Whenever a new technology disrupts culture, there’s always a backlash. It happened to cell phones, newspapers, and, in the case of Socrates, the written word. The emergence of eSports is no different.
People bash on eSports for “not being physical.” Our spokesperson, Brian, says, “It took me some time to get over the ‘It’s just a bunch of kids playing video games’ mentality, but now I have a lot of respect.” This has been a debate raging in the SFC offices between some of our younger teammates and our chairman, arguing, “If I wanted to watch eSports I’d just gaze at my teenagers playing video games.”
The definition of “sport” hasn’t been questioned before. All through history, when a new competitive activity emerged, it was embraced by the athletic community as a sport. So, what makes eSports so different? Here are some of the arguments:
“It’s weird”: Weirdness has never been criteria for what is and isn’t a sport. If Race Walking, Croquet, and Club Swinging were Olympic sports than you can’t use “it’s weird” to discount eSports. Yea, there are some violations of norms surrounding gamer culture, but that still doesn’t make it less of a sport.
“There’s no physical activity”: You’re right! There isn’t the kind of activity there is in Football or Basketball, but eAthletes still experience changes to their physiology. The mental focus it requires to play a game is paramount to a player’s success. Since individual characters in games are well balanced, it requires immense “decision making and confidence under stress.”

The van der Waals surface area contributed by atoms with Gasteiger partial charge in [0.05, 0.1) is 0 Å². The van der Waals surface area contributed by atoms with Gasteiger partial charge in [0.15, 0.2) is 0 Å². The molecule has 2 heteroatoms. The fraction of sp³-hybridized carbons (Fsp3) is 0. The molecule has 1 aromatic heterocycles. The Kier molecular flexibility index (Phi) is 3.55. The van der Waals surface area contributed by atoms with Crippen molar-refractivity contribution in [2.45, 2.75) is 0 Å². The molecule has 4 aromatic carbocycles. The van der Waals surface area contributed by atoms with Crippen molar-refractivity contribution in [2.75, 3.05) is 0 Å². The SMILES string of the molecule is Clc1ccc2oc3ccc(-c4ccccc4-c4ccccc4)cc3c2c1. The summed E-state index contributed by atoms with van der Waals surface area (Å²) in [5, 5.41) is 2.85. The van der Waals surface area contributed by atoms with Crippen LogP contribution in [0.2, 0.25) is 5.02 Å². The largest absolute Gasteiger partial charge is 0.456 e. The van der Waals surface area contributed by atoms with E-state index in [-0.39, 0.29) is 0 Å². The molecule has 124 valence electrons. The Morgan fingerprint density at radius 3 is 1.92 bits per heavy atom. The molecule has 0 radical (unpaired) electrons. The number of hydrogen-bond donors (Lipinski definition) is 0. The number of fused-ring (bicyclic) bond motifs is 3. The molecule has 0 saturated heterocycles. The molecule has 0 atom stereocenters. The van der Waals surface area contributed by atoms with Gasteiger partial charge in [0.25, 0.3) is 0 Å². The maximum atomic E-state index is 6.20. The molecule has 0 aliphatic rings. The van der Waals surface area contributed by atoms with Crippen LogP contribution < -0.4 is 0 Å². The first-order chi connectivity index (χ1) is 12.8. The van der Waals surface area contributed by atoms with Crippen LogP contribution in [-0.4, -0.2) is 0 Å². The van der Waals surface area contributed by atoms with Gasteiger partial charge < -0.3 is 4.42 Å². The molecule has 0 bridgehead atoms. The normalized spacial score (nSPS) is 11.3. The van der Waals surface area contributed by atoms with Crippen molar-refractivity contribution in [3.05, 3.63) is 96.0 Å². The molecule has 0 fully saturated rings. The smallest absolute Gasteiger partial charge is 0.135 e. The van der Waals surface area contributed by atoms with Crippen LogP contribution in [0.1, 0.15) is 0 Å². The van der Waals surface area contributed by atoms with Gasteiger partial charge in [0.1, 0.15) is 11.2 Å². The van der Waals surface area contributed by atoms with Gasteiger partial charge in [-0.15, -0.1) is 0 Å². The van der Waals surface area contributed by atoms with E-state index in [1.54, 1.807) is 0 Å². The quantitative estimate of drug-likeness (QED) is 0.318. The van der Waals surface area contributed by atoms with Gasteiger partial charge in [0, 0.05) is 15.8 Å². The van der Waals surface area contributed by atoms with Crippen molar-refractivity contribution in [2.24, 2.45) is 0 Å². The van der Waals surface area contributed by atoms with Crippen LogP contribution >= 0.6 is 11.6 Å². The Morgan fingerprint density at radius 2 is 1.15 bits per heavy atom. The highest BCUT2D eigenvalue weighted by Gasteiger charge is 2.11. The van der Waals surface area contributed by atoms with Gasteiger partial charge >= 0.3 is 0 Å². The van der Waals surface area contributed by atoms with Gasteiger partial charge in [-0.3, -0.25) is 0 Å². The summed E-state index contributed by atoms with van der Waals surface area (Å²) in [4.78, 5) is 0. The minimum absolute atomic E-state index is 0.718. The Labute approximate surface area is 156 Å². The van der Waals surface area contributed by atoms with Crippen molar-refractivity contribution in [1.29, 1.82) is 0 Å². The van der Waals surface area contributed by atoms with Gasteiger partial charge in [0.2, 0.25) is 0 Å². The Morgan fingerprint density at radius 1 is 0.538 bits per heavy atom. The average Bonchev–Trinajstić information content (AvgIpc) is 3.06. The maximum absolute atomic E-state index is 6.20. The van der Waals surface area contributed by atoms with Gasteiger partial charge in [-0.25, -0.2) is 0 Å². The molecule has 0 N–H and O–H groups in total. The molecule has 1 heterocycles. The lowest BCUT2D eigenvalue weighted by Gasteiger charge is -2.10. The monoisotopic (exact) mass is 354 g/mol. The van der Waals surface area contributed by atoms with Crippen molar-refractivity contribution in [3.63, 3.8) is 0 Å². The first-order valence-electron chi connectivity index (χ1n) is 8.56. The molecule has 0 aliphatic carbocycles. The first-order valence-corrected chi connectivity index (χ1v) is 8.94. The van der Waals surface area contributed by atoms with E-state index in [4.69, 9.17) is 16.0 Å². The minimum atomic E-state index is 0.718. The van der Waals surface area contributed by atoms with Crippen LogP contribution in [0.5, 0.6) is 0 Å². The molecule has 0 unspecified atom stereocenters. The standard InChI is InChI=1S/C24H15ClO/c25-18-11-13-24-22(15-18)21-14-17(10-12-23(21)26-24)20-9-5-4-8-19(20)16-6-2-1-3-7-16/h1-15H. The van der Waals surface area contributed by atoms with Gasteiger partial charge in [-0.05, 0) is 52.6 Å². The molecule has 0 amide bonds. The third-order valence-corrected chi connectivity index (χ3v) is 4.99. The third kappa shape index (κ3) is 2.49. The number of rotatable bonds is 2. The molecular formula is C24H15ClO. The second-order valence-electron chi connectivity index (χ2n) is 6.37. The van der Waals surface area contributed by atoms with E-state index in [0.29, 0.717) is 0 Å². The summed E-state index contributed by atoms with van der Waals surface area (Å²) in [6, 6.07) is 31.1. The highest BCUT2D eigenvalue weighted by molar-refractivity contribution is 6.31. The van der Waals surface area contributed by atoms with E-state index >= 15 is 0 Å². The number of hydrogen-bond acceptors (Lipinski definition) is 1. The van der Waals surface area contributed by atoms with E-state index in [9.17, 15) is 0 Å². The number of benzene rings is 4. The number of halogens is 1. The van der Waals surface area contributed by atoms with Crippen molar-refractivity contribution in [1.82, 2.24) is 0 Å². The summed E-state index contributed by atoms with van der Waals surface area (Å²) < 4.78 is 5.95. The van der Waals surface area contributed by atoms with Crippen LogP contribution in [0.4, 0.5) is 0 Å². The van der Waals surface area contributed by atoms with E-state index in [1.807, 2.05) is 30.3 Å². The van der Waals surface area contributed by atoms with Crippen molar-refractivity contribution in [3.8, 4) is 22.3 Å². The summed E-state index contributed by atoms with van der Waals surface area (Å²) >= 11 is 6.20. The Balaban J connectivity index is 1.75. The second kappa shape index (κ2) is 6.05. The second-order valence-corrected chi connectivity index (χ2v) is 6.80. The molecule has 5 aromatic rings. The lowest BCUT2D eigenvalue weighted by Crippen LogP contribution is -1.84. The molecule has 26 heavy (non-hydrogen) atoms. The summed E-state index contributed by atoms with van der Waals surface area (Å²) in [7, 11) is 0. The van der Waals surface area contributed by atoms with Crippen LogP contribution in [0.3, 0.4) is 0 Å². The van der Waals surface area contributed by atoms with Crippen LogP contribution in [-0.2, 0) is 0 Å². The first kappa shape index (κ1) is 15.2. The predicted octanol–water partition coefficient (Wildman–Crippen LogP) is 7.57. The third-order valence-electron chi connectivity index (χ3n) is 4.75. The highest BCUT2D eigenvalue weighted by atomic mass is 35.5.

“It’s not good for your health”: Again, fair point. However, the problems associated with eSports are a result of sitting for long periods of time and repetitive motion. Cardiovascular disease is common for players over the long-run -- but it’s the same for office workers. Additionally, Carpal tunnel is a painful condition found with long-term repetitive motions. While not the same, Tennis Elbow is another repetitive motion injury. Additionally, to claim this point is ignoring the much larger and more immediate health concerns for professional football players like CTE, torn ACLs, and a myriad of other career-ending health issues.
“Who even watches this?”: Hundreds of millions of people do. Its popularity has been skyrocketing and, in 2016, the industry generated almost half a billion dollars in revenue — 52% more than 2015. This sport is wildly popular among younger audiences, and it just keeps growing and growing.
Where does SFC Stand? Some of us still aren’t convinced it’s a REAL sport, but we all agree that the fans are real, and that’s good enough for us. While this sport grows in popularity and professional leagues continue to develop, we will be there on the front lines and behind our keyboards defending the people that made eSports what they are today — the fans.